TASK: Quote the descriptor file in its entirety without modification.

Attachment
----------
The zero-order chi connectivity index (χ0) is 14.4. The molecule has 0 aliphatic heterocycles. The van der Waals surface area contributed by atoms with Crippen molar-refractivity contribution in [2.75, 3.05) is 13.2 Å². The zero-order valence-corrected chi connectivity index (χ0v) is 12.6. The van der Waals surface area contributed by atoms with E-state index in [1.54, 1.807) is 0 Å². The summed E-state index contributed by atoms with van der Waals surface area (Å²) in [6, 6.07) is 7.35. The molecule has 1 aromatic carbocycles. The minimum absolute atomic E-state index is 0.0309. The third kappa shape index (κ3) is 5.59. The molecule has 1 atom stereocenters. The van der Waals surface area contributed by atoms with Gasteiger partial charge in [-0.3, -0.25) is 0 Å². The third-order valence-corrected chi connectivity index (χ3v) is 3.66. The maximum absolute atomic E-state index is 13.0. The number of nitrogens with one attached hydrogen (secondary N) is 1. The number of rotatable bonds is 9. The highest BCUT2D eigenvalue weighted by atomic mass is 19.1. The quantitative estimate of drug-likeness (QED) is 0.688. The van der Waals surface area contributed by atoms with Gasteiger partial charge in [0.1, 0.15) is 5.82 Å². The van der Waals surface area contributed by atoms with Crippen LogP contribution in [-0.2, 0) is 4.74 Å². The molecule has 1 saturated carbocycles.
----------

The zero-order chi connectivity index (χ0) is 14.4. The molecule has 0 aliphatic heterocycles. The van der Waals surface area contributed by atoms with Crippen molar-refractivity contribution in [2.75, 3.05) is 13.2 Å². The zero-order valence-corrected chi connectivity index (χ0v) is 12.6. The van der Waals surface area contributed by atoms with E-state index in [1.54, 1.807) is 0 Å². The summed E-state index contributed by atoms with van der Waals surface area (Å²) in [6, 6.07) is 7.35. The molecule has 1 aromatic carbocycles. The minimum absolute atomic E-state index is 0.0309. The third kappa shape index (κ3) is 5.59. The molecule has 1 atom stereocenters. The van der Waals surface area contributed by atoms with Gasteiger partial charge in [-0.3, -0.25) is 0 Å². The third-order valence-corrected chi connectivity index (χ3v) is 3.66. The maximum absolute atomic E-state index is 13.0. The number of nitrogens with one attached hydrogen (secondary N) is 1. The number of rotatable bonds is 9. The highest BCUT2D eigenvalue weighted by atomic mass is 19.1. The quantitative estimate of drug-likeness (QED) is 0.688. The van der Waals surface area contributed by atoms with Gasteiger partial charge in [0.1, 0.15) is 5.82 Å². The van der Waals surface area contributed by atoms with Crippen LogP contribution in [-0.2, 0) is 4.74 Å². The molecule has 1 saturated carbocycles.